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LONDON (Reuters) - London mayor Boris Johnson, the leading figure in the campaign for Britain to leave the European Union, said embattled finance minister George Osborne's now abandoned welfare cuts were a mistake.
Prime Minister David Cameron's ruling Conservative Party, already divided over EU membership, was plunged into chaos over the weekend after a senior minister quit over the cuts to disability benefits known as Personal Independence Payments(PIP).
The resignation of eurosceptic Iain Duncan Smith has piled pressure on Cameron and Osborne who are at the forefront of the campaign for Britain to remain in the EU.
"I think I have already said very clearly that the government has decided collectively and quite rightly to take the PIP aspect of it [the budget] and try to sort it out," Johnson told ITV's "The Agenda" show on Monday. "It's obvious from what's happened that it’s admitted that it was a mistake."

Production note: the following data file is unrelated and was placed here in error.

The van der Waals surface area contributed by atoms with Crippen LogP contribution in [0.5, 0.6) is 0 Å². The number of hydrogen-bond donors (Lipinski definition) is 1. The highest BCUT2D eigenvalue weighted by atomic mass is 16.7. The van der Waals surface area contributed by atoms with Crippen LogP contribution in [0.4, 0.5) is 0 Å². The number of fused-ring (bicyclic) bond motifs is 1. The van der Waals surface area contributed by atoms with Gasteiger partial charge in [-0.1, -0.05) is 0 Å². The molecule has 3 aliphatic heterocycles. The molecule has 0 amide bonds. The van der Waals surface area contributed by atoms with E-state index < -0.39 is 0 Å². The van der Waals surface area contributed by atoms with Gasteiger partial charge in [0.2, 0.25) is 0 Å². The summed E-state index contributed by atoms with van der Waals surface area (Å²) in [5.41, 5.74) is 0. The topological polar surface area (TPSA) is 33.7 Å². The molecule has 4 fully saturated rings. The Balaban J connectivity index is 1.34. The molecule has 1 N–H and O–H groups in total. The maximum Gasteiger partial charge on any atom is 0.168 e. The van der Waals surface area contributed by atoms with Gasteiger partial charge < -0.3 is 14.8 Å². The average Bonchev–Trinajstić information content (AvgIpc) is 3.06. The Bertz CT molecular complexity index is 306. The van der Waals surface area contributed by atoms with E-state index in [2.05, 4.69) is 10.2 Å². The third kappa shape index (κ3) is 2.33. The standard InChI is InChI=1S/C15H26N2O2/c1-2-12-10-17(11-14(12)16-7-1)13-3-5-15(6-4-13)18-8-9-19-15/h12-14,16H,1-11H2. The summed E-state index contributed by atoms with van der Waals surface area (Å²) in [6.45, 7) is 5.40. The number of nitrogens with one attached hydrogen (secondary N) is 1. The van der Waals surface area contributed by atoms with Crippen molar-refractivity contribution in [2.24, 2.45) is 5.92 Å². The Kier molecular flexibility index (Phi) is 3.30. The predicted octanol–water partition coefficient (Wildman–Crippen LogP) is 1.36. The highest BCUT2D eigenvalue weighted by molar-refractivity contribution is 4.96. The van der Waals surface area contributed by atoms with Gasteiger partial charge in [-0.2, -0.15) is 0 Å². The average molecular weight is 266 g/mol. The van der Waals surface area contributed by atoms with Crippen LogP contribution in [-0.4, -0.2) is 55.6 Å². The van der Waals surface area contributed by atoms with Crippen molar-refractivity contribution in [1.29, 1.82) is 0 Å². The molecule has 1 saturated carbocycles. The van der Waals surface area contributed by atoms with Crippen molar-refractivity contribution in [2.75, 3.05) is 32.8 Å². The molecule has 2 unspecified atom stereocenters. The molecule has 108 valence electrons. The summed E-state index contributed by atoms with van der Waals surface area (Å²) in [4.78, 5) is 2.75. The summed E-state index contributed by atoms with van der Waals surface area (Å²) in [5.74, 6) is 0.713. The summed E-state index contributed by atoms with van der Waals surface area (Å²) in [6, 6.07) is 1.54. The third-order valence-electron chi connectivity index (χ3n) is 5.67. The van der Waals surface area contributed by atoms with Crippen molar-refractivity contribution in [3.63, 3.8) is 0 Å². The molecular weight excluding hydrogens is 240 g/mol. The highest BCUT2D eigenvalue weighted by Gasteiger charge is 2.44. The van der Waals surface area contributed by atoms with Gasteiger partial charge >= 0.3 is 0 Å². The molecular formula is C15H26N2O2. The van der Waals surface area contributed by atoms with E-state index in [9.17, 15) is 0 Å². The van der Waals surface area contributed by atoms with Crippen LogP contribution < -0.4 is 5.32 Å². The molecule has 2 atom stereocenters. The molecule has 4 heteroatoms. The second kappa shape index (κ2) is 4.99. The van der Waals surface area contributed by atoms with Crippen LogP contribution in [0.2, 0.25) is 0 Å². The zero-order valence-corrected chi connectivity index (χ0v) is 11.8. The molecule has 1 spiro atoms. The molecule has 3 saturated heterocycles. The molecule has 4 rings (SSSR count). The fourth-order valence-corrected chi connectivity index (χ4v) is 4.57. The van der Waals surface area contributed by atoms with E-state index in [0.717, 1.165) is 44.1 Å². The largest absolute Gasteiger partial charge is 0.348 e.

Amid embarrassing in-fighting, the government announced on Monday it was abandoning the planned cuts, worth 4.4 billion pounds, and said it did not intend to make any further reductions to the welfare budget.
Duncan Smith's criticism of Osborne, in which he said welfare cuts risked driving a wedge between the rich and the poor, has severely damaged the finance minister's prospects of succeeding Cameron as prime minister when he steps down before the next election in 2020.
A YouGov poll in the Times newspaper on Tuesday found just 17 percent of voters thought Osborne was doing a good job and only 13 percent believed he would become prime minister. Johnson is now the bookmakers' favourite to succeed Cameron.
Reporting by Michael Holden; editing by Guy Faulconbridge